Many Saudis don't want women to drive – but it has nothing to do with their ovaries
A Saudi sheikh's comment that driving could damage women's ovaries was pounced on as ridiculous. But some Saudis have less fantastical reasons why they shouldn't drive.
Jerusalem — A Saudi sheikh's comment Friday that driving could negatively affect women's ovaries and create "clinical problems" in their children sparked a flurry of indignation on Twitter and elsewhere over the weekend.
The sheikh in question, Saleh al-Lohaidan, is a relatively low-profile judicial adviser to Gulf psychologists – not a prominent Islamic scholar, as was initially reported. But while his particular argument was quickly pounced on as ridiculous, there remains a deep-seated opposition to women driving among a conservative segment of Saudi society that cannot be as easily dismissed.
But there is also a growing cadre of civil-society activists and women’s rights advocates who are pushing back on such limits. A petition promoting the Oct. 26 protest on the female driving ban has garnered more than 12,000 hits, and may have had gotten a dramatic spike in support since Friday if it hadn’t been blocked in Saudi Arabia this weekend. Among its five points are a demand that the Saudi government make clear what the legal reason is for not allowing women to drive rather than just citing “societal consensus.”
But women’s rights advocates are running against pretty strong currents. A recent World Bank study ranked Saudi Arabia the worst country in the world for placing legal restrictions on women and failing to provide legal benefits, such as maternity leave. The Saudi government discriminates according to gender for a variety of activities, including traveling outside the country, getting a passport, obtaining a national identity card, and conferring citizenship on one’s children.
The more fundamental issue may be a mentality that proscribes certain activities for women as un-Islamic, culturally inappropriate, or both. @ThatSalafi, a Twitter feed satirizing conservative Muslim attitudes, poked fun at the fear that the right to drive could lead to a slippery slope of immoral behavior:
But some Saudis, women included, really do see a direct connection with social restrictions and women’s modesty. When I was in the kingdom in May 2012 with the International Reporting Project, I recall a gentleman earnestly defending the ban as necessary to protecting women’s modesty and safety. What would happen if a woman got in a car accident, he asked? Then she would be forced to deal with the male driver of the other car, a stranger, with no oversight – a problematic situation in a country where male guardianship of women is deeply entrenched.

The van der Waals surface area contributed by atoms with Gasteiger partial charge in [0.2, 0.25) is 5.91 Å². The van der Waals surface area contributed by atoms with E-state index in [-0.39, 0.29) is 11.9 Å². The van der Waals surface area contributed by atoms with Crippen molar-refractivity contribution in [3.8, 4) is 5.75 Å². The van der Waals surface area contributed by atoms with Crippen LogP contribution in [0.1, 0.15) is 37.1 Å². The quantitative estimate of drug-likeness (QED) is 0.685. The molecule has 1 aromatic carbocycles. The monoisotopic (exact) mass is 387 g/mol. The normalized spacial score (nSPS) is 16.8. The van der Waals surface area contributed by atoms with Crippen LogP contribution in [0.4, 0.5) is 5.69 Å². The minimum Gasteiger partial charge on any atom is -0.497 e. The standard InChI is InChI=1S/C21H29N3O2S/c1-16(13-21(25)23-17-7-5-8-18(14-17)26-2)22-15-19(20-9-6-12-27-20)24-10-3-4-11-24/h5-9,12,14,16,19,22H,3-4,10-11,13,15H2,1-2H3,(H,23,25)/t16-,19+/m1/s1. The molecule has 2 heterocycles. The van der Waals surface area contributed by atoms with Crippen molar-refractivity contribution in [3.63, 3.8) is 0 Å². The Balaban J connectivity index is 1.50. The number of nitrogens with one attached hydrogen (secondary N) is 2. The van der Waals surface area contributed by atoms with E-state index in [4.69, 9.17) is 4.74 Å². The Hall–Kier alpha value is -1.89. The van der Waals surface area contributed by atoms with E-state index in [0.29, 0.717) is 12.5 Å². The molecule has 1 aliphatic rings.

As Caryle Murphy explained in a 2011 article on guardianship for the Monitor:
A woman is not legally independent under the guardianship system…. If unmarried, her father (or, if he is deceased, another male relative – usually a brother or uncle) must give permission for her to travel abroad, accept employment, get certain types of medical care, go to university, and, in many cases, conduct business in government offices. If she is married, her husband is her guardian.
While such a system would likely sound oppressive to most Western women, even some well-educated Saudi women who travel abroad feel more comfortable in this system than in the West. On the same trip last spring, I caught a ride home one night with a 20-something Saudi businesswoman who vacations in California with her family every summer. As a foreign driver whisked us past the palms and skyscrapers of Riyadh in her luxury car, she told me she prefers her long black abaya and headscarf to the jeans she wears in California, and appreciates the dating strictures in Saudi that require her family to be involved in her meetings with potential suitors.
But for her less wealthy fellow citizens, many simply can’t afford not to drive. With no public transportation, and drivers often costing as much as half of their monthly salary, women have a hard time earning a substantial income without being able to get themselves to work everyday.
Badria Al-Bishr, an award-winning Saudi columnist and novelist at King Saud University, highlighted a great example from the 13-minute Saudi movie “Scrap,” which was an entrant at the Gulf Film Festival this spring. Dr. Al-Bishr explains:
The Saudi movie “Scrap” … is based on the true story of a lady who was arrested by a traffic officer while driving her pickup. The officer found out that she was poor and that she supported herself by collecting scrap. So he escorted her to the police station and asked her: "Where is your guardian?" Her only reply was: "God is my guardian."